“What did Thurman Jennings say?” Jennings was the top seller of commercial real estate in the area, and had looked over the property at Martin's request.
“He said that it wouldn't generate too much interest from anyone looking to buy a farm,” the young lawyer said. “The property's too hilly and as you can see, the soil out here isn't great. And right now, it's too far from utilities to make it worth anyone's while to develop commercially. Maybe someone'll want a country seat or something. Who knows?”
“So it's basically worthless?”
“No,” Martin said slowly, marshalling his thoughts. “Given the real estate market in this county right now, no land is truly worthless. This particular piece just isn't as valuable as some. If you do want to sell it, we can see if Lothlorien's interested, but I'm sure that would have to wait until Tom and Magda get back from Italy.”
“It'll keep, I suppose,” Reverend Wiley said. "We'd better get back to town; Inez will kill me if she thinks I'm overdoing it.”
Martin nodded, and the two of them started walking back to Lothlorien, where they hoped to get a ride into town.
The ride back into Grantville was mostly silent, for which Enoch Wiley was grateful. Inez had been gently chiding him about his dark mood these last few weeks, reminding him that he was no fit company like this. He was trying to shake it off, but without success. This inner bleakness was even starting to creep into his sermons. He found he had to make a great effort to cut back on gloom, doom, fire and brimstone.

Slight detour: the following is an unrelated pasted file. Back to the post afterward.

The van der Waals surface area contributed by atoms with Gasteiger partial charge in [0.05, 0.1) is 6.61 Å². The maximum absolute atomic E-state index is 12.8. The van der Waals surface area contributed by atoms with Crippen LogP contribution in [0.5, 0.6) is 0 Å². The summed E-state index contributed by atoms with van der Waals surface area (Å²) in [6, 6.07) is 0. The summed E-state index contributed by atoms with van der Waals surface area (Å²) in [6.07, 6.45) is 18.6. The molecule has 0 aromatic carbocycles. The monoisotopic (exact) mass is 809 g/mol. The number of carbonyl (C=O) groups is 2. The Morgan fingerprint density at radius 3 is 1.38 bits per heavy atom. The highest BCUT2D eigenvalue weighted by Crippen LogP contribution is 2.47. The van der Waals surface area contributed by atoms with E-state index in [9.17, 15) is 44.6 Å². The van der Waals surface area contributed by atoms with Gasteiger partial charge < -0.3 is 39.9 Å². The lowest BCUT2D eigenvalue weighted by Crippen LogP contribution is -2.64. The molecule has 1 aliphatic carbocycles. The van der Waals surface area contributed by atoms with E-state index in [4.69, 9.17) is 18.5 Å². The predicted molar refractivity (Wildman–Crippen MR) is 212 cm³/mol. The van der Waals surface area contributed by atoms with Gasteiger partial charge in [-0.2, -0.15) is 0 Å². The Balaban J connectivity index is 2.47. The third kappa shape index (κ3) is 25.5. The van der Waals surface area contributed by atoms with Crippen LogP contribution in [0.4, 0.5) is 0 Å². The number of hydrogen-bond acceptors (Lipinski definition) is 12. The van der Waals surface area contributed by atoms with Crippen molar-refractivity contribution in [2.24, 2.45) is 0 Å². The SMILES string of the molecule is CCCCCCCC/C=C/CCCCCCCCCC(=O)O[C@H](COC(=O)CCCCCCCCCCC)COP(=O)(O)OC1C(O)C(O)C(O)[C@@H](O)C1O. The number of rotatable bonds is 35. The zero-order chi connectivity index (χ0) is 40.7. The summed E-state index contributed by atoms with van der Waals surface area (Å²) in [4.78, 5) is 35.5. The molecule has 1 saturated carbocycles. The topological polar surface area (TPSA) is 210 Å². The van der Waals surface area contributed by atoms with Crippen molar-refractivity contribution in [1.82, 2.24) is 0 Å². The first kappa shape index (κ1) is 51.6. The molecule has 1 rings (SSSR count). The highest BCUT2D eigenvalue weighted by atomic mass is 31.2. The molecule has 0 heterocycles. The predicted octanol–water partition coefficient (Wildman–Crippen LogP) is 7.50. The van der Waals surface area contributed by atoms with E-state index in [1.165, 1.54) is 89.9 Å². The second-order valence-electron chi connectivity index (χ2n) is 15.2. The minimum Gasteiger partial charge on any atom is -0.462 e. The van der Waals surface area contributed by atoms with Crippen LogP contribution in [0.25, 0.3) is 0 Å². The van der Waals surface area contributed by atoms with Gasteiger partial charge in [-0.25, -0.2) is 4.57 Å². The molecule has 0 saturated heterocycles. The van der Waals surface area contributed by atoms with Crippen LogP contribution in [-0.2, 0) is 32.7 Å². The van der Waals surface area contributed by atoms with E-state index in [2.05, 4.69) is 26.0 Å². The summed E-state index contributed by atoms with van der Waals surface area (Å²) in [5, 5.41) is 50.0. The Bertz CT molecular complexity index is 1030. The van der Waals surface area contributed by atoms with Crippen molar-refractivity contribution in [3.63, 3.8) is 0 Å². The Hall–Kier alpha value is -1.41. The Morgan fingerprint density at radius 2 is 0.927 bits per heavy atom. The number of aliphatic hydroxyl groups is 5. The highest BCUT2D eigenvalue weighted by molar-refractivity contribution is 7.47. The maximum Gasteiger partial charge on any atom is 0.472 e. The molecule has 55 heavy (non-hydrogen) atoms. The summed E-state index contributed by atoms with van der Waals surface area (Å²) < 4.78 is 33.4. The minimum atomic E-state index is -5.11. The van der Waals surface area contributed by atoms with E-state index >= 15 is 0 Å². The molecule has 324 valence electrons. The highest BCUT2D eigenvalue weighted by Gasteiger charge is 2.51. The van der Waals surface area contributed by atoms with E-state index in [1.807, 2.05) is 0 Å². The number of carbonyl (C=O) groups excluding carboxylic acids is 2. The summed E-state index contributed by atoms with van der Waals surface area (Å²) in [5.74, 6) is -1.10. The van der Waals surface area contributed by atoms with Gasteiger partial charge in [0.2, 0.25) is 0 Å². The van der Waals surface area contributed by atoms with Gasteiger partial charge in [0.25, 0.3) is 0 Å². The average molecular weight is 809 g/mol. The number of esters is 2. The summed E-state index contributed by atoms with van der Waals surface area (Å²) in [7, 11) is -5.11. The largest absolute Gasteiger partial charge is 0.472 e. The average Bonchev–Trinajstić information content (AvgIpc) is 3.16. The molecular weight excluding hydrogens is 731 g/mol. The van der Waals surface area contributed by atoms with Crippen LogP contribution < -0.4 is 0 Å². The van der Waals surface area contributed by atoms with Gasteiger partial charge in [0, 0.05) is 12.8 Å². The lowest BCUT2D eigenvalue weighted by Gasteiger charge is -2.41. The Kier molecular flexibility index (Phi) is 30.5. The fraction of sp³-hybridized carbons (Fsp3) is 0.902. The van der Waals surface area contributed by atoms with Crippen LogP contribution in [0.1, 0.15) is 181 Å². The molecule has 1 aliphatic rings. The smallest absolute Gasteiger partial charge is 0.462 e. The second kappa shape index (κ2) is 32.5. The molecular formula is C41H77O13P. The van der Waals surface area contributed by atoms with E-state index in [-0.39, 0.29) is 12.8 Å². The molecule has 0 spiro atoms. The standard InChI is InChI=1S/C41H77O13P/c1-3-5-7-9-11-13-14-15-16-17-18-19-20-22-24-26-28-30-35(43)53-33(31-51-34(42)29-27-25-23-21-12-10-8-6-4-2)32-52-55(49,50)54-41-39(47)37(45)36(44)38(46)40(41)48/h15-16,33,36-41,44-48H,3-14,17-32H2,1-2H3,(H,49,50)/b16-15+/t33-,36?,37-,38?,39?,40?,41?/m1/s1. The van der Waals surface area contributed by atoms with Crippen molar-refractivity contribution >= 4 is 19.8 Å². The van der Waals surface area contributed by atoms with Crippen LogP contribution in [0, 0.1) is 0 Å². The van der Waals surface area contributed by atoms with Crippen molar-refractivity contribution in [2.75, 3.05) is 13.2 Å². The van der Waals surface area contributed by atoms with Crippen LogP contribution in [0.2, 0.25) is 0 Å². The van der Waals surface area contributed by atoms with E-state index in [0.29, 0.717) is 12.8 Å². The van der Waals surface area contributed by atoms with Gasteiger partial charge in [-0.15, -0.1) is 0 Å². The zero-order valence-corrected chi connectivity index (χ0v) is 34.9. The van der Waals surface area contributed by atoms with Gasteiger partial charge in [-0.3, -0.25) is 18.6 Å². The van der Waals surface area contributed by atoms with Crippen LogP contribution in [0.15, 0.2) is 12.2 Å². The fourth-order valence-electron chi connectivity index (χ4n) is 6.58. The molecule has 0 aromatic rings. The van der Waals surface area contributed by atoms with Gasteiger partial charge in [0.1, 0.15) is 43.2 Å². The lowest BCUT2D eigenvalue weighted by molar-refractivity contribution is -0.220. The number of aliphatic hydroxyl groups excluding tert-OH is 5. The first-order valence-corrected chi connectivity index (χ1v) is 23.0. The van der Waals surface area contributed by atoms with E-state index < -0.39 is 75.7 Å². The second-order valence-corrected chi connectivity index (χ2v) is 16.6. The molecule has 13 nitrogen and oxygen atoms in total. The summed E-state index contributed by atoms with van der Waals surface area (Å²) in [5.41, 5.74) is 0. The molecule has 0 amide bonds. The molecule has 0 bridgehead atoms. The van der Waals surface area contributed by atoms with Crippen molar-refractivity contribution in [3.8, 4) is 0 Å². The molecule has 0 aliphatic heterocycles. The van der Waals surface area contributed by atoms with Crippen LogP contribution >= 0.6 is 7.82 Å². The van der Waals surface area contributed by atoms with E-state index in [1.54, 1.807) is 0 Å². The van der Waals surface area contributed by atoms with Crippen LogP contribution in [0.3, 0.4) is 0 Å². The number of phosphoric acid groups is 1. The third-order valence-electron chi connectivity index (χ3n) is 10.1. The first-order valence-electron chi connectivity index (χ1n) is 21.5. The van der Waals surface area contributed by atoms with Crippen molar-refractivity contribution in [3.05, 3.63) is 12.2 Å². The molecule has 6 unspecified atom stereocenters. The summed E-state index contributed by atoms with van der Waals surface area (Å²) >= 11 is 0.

Donald Ogilvie's death brought out into the open a sadness that had been growing inside Enoch Wiley for months now, ever since he and Inez had agreed to act as guardians for Idelette Cavriani during her stay in Grantville. Idelette was not the cause, however, merely the catalyst. She was staying in their son John's old room, which had accumulated a number of books and other things Enoch did not use much but didn't want to get rid of. At Inez's tireless prodding, he finally sorted through all the boxes. Except for one box, now in his study, that he refused to open. He knew what was in there, and avoided confronting the feelings he knew it would bring. With the death of young Ogilvie, however, those feelings could no longer be held at bay.